Law firm management: Partnership structure has contributed to the downfall of law firms sophiejames
According to media website RNZ, a law lecturer has spoken out about an event she claimed occured at the law firm 'some years ago'. Auckland University of Technology senior law lecturer Khylee Quince claims she was approached by a student attending the event who was shocked by the evening's activities. However, the police were not informed as those taking part consented and no formal complaint was made. The lecturer had decided to raise the matter 'of some years ago' because she was incensed at Russell McVeagh's response to the recent claims of sexual harassment and assault of young women by their staff "as if it was unusual.' She was referring to the claims around the 2016 intern programme which saw two lawyers leave Russell McVeagh and a police investigation, as reported in the Global Legal Post last week.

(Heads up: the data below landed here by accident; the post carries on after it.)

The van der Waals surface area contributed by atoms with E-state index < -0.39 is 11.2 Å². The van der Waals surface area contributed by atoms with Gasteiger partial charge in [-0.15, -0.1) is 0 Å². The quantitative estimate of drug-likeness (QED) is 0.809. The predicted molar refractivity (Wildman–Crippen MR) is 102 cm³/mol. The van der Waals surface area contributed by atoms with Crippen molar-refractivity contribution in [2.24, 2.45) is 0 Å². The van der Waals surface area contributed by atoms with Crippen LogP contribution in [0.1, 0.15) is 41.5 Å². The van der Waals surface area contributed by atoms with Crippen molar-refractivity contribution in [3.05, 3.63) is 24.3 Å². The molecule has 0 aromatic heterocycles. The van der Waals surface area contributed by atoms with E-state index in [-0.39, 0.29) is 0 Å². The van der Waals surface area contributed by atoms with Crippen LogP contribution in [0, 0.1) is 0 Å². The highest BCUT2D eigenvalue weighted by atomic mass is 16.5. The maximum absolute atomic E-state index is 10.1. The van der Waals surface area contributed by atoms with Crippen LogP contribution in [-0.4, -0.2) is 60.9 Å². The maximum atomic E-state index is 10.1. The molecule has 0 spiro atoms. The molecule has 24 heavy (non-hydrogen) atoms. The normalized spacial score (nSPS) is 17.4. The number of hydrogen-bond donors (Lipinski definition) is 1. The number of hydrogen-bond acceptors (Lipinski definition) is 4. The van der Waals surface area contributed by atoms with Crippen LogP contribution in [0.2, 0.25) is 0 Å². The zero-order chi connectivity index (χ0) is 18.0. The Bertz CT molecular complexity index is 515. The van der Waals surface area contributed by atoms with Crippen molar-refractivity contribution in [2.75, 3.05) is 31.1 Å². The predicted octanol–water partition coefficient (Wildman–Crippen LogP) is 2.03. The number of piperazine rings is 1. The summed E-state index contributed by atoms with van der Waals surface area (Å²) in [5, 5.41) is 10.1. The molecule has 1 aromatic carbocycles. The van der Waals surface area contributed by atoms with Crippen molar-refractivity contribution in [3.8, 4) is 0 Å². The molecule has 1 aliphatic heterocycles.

The law firm responded to the latest allegations, saying they took place more that a decade ago and that that over the past 20 years there had been 'a limited number of allegations of poor behaviour involving consensual sexual events including on its premises.' It added that 'Due to the consensual nature of the event, a formal complaint was never made. However, it was investigated fully and those involved were reprimanded.' It added that it had a culture of zero tolerance of any sexual harassment and had commissioned an external review 'of the serious events of two years ago, which would include an examination of Russell McVeagh's culture and how it dealt with complaints.'
The firm is facing more questions as politicans questioned whether it should be awarded work from the government. Prime Minister Jacinda Ardern has commented on the scandal after questions were raised about the firm's suitability for government work. She said it was entirely appropriate that law firm Russell McVeagh had announced an external review. 'I think every member of the public would have an expectation after seeing some of those stories that those firms undertake their own internal processes to respond to what are some significant allegations.'